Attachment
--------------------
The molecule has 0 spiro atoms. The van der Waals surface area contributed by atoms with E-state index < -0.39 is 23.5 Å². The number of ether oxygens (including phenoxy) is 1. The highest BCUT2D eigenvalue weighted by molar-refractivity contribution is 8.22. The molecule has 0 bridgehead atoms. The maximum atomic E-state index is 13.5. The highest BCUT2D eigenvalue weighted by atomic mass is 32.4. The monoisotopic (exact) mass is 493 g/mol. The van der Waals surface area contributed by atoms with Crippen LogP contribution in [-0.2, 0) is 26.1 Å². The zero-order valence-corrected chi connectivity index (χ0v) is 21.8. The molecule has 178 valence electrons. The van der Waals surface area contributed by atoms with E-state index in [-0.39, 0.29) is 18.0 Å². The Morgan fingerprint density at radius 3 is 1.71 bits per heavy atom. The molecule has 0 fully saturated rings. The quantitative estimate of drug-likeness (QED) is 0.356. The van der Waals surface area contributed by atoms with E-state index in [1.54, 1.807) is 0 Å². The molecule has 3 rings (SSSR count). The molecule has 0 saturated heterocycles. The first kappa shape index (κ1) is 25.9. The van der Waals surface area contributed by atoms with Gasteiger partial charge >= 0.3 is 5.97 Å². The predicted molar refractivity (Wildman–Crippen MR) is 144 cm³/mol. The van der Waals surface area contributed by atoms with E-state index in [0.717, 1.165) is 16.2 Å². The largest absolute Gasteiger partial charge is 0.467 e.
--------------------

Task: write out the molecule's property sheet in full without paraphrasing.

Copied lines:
The molecule has 0 spiro atoms. The van der Waals surface area contributed by atoms with E-state index < -0.39 is 23.5 Å². The number of ether oxygens (including phenoxy) is 1. The highest BCUT2D eigenvalue weighted by molar-refractivity contribution is 8.22. The molecule has 0 bridgehead atoms. The maximum atomic E-state index is 13.5. The highest BCUT2D eigenvalue weighted by atomic mass is 32.4. The monoisotopic (exact) mass is 493 g/mol. The van der Waals surface area contributed by atoms with Crippen LogP contribution in [-0.2, 0) is 26.1 Å². The zero-order valence-corrected chi connectivity index (χ0v) is 21.8. The molecule has 178 valence electrons. The van der Waals surface area contributed by atoms with E-state index in [-0.39, 0.29) is 18.0 Å². The Morgan fingerprint density at radius 3 is 1.71 bits per heavy atom. The molecule has 0 fully saturated rings. The quantitative estimate of drug-likeness (QED) is 0.356. The van der Waals surface area contributed by atoms with E-state index in [1.54, 1.807) is 0 Å². The molecule has 3 rings (SSSR count). The molecule has 0 saturated heterocycles. The first kappa shape index (κ1) is 25.9. The van der Waals surface area contributed by atoms with Gasteiger partial charge >= 0.3 is 5.97 Å². The predicted molar refractivity (Wildman–Crippen MR) is 144 cm³/mol. The van der Waals surface area contributed by atoms with E-state index in [0.717, 1.165) is 16.2 Å². The largest absolute Gasteiger partial charge is 0.467 e.